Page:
Targeted ads make consumers more likely to shop: HBR
- Research by the Harvard Business Review (HBR) uncovered that the perception of behavioral targeting for ads makes consumers more likely to want to make a purchase, as well as cause a shift in how they perceive themselves.
- When undergrad students participating in the survey thought ads were targeted to them based on online behavior they were more interested in buying the advertised product than if they believed it was targeted by demographic information or not targeted at all.
- The implication of this research is the perception of being personally targeted by online ads has a direct influence on consumer behavior.
There was an additional follow-up study to test the role of targeting accuracy. This research found that behavioral targeting had to be at least moderately accurate, defined as plausibly connected to past behavior, or the ad would be rejected.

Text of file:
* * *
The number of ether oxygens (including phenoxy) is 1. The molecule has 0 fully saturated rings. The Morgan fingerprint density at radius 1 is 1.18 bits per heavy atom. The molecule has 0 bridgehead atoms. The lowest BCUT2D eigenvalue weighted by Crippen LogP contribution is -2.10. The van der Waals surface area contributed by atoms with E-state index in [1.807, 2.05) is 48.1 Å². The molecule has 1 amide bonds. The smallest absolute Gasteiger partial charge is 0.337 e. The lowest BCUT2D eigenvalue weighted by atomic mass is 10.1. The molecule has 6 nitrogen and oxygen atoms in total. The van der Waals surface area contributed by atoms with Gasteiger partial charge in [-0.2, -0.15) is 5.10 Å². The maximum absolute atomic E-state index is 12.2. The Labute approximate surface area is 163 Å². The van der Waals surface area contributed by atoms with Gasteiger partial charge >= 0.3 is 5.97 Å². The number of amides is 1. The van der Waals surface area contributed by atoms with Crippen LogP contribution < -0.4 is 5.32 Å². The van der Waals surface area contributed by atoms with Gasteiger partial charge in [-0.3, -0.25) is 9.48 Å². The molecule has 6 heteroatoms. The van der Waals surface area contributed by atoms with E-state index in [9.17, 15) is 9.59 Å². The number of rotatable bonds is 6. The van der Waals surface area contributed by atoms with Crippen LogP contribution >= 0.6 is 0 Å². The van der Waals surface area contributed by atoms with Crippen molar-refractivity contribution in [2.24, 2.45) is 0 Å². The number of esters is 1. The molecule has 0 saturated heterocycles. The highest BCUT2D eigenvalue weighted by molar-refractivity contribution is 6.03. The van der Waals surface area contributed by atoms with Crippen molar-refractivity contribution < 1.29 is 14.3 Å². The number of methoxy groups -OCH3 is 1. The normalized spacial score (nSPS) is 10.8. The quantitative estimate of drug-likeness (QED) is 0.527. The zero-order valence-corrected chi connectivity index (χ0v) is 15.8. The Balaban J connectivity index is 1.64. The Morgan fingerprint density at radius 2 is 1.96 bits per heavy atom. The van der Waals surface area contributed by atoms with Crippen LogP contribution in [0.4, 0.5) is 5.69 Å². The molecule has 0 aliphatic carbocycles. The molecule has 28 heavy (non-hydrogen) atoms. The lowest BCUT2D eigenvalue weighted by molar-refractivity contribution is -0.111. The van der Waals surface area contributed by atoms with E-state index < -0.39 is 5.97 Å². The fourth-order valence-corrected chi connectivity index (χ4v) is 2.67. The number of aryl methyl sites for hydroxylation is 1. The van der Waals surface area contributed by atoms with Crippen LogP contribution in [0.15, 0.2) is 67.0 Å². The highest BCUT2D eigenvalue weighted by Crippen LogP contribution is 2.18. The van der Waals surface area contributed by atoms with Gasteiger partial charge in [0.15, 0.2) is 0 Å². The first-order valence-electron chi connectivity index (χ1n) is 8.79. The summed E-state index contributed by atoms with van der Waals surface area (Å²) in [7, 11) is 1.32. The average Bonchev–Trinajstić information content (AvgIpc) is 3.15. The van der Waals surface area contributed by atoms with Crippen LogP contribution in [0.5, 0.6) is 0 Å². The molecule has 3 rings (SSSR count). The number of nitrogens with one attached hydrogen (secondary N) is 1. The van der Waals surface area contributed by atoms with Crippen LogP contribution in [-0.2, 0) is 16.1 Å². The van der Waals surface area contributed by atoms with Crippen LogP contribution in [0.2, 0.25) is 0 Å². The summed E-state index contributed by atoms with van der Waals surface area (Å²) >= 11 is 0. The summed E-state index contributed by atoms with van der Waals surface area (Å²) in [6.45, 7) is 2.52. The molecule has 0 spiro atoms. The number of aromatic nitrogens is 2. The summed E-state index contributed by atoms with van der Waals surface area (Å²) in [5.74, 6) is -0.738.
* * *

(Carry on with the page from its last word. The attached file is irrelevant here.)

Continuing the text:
HBR said marketers should consider that behavior targeting might have an impact beyond clickthroughs and conversions, and stands to benefit brands with strong personalities. Brand marketers should be aware that behavioral targeted ads might strengthen a trait that could result in people purchasing from similar brands, inadvertently benefiting the competition. However, transparency benefits both consumers and marketers since the effect only happened when study participants knew the ads were targeted based on their browsing history.
"Given that the ads in our studies were not actually matched to participants’ behavior — we merely created the perception that they were — we expect that effects may be even stronger in the real world when behaviorally targeted ads are more accurate," the authors of the HBR article on the studies wrote.